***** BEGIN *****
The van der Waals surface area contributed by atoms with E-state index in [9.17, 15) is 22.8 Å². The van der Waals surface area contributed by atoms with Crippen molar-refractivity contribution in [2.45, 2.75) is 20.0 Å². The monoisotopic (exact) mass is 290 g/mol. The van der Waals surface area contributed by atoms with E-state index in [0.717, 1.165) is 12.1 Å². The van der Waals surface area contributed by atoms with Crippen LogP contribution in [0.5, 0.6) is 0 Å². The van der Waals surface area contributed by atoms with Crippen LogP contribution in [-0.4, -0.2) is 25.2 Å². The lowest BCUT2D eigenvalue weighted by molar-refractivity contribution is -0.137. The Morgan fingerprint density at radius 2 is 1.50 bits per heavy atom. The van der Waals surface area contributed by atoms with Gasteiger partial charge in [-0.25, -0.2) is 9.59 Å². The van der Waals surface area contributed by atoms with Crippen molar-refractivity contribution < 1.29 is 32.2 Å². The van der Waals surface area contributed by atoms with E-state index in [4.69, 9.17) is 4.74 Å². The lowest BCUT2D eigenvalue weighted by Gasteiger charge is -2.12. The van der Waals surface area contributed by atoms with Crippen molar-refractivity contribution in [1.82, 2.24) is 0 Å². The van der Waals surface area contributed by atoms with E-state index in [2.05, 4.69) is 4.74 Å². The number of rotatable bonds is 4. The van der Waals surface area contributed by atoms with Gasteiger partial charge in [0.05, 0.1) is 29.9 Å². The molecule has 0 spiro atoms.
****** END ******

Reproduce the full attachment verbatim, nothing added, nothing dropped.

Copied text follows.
The van der Waals surface area contributed by atoms with E-state index in [9.17, 15) is 22.8 Å². The van der Waals surface area contributed by atoms with Crippen molar-refractivity contribution in [2.45, 2.75) is 20.0 Å². The monoisotopic (exact) mass is 290 g/mol. The van der Waals surface area contributed by atoms with E-state index in [0.717, 1.165) is 12.1 Å². The van der Waals surface area contributed by atoms with Crippen LogP contribution in [0.5, 0.6) is 0 Å². The van der Waals surface area contributed by atoms with Crippen LogP contribution in [-0.4, -0.2) is 25.2 Å². The lowest BCUT2D eigenvalue weighted by molar-refractivity contribution is -0.137. The Morgan fingerprint density at radius 2 is 1.50 bits per heavy atom. The van der Waals surface area contributed by atoms with Gasteiger partial charge in [-0.25, -0.2) is 9.59 Å². The van der Waals surface area contributed by atoms with Crippen molar-refractivity contribution < 1.29 is 32.2 Å². The van der Waals surface area contributed by atoms with E-state index in [4.69, 9.17) is 4.74 Å². The lowest BCUT2D eigenvalue weighted by Gasteiger charge is -2.12. The van der Waals surface area contributed by atoms with Crippen molar-refractivity contribution in [1.82, 2.24) is 0 Å². The van der Waals surface area contributed by atoms with E-state index in [2.05, 4.69) is 4.74 Å². The number of rotatable bonds is 4. The van der Waals surface area contributed by atoms with Gasteiger partial charge in [0.05, 0.1) is 29.9 Å². The molecule has 0 spiro atoms.